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LSU faculty continue to push for mandatory COVID vaccinations

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BATON ROUGE - LSU officials do not see a clear way to mandate COVID vaccines for its campus, the university said in a new statement Tuesday (June 1) afternoon.

Faculty and student government groups had pushed the university to mandate coronavirus vaccines for students.  Interim President Tom Galligan had said he would research the request but saw a difficult legal path forward.

"We are continuing to review the legal aspects of a mandatory vaccination, and we're also going to look at all the alternatives that were proposed. We're going to analyze those alternatives," Galligan previously told WBRZ.

The Louisiana Attorney General wrote to Galligan this week, expressing concern over mandated COVID vaccines and said doing so would be a violation of law.

Later, LSU said it had considered options but did not "believe we will be able to mandate vaccines on campus."

A spokesperson told WBRZ, however, the university is looking at other options and alternatives but still encouraged those working or studying at LSU to get vaccinated.  

As of the end of May, 77% of LSU employees were vaccinated.

"Since other vaccines are required, I think it would be smart to make the COVID vaccine required," said LSU student Phoenix Tate in a previous WBRZ story.

"I think it should be somebody's decision, but I do think it's really important to get your vaccine," said LSU student, Lauren Reedy.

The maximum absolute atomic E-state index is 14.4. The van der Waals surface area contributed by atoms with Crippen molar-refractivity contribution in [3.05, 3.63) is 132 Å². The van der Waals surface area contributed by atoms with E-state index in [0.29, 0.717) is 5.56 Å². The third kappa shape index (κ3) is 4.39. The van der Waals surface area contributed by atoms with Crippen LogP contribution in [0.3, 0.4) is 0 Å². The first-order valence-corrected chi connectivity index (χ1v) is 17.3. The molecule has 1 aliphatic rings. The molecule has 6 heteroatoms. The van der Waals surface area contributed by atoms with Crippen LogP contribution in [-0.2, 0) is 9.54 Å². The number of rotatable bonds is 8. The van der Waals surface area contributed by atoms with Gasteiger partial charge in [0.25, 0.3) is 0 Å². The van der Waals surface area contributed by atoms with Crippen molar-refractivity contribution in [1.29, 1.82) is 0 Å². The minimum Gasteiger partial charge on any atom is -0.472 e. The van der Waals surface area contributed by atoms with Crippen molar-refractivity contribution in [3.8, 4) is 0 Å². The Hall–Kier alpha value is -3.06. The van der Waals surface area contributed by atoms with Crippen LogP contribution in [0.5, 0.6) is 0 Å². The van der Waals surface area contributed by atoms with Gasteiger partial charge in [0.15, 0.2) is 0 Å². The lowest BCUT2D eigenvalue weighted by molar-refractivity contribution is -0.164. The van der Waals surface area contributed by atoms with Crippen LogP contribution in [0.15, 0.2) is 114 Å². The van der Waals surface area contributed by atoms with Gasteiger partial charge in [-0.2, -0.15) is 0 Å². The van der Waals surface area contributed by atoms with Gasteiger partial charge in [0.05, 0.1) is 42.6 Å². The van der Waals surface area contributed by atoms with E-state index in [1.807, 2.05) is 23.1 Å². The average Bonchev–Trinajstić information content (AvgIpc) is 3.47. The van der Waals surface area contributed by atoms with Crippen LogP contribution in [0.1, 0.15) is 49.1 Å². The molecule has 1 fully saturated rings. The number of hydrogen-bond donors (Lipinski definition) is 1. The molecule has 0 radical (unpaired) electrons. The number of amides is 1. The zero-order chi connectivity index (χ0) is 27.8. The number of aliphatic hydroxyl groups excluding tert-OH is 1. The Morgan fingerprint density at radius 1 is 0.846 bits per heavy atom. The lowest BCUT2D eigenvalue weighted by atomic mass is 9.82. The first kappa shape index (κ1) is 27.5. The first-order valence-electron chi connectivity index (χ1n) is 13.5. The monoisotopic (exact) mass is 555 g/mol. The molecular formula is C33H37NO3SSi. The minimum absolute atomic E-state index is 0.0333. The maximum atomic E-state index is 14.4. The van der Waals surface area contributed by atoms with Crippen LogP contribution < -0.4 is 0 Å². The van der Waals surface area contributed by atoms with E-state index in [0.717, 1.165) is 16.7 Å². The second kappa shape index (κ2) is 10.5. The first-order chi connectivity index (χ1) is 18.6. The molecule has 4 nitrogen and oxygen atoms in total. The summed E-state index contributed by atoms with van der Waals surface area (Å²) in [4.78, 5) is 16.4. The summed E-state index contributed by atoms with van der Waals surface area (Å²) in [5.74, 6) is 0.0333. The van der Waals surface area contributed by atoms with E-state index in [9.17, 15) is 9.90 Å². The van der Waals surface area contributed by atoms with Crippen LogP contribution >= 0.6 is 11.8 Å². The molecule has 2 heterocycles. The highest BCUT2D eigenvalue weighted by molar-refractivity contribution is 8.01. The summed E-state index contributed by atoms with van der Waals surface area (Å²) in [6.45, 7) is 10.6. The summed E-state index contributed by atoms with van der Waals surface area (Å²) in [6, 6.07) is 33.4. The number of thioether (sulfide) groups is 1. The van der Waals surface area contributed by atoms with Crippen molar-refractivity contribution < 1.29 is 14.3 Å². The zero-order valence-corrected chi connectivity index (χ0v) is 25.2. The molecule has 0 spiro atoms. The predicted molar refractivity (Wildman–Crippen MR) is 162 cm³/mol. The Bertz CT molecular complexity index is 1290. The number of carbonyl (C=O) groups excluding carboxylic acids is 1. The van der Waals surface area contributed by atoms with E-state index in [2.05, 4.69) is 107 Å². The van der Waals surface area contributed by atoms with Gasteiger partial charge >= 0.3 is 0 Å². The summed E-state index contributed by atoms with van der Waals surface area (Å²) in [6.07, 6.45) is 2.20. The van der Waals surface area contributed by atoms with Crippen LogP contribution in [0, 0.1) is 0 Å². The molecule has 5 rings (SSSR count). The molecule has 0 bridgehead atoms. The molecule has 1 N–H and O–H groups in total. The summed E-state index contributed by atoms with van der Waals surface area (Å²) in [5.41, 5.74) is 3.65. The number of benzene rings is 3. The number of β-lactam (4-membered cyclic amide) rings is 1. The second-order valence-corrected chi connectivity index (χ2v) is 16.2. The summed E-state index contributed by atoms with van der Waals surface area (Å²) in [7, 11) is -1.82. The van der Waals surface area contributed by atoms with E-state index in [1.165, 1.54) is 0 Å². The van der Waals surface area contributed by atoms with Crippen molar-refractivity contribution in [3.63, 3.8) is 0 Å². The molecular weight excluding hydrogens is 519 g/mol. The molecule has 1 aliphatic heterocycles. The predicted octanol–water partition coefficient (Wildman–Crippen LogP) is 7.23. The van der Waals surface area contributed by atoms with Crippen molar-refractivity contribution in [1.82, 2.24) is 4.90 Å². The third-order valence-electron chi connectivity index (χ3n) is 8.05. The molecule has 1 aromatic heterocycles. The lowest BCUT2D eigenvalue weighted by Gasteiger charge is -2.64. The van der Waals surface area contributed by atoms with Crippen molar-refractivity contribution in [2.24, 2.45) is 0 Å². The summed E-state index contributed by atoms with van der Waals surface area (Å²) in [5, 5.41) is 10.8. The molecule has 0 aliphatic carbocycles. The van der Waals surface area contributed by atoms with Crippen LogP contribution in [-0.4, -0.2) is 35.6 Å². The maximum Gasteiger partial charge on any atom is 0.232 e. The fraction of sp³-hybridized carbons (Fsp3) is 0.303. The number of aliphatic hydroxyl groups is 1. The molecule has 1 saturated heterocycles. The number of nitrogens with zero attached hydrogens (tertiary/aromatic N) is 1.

Faculty previously voted for LSU to create vaccine incentives, a universal mask mandate, and to restore social distancing measures. Much of these decisions could be up to the newly hired university president who starts in July, although the university announced at the end of May, it was keeping its mask mandate in place for now.

Attorney General Jeff Landry said state and federal law protects employees and students from being forced into accepting a vaccine to be on campus.

“LSU employees and students are protected against mandated COVID vaccines [under a law] that [emergency use authorization] products require (as a condition of emergency approval) that people have ‘the option to accept or refuse administration of the product,’” Landry wrote to Galligan.

The “’FDA has an obligation to ensure that recipients of the vaccine under an EUA are informed… that they have the option to accept or refuse the vaccine," Landry wrote.  He continued, "Louisiana law recognizes the right of students to be free from ‘creed’ discrimination, which includes discrimination based on religious beliefs and nonreligious beliefs."

“Louisiana requires postsecondary institutions to recognize religious and other personal reasons as exemptions to vaccine mandates," he added. 

Read the letter here.


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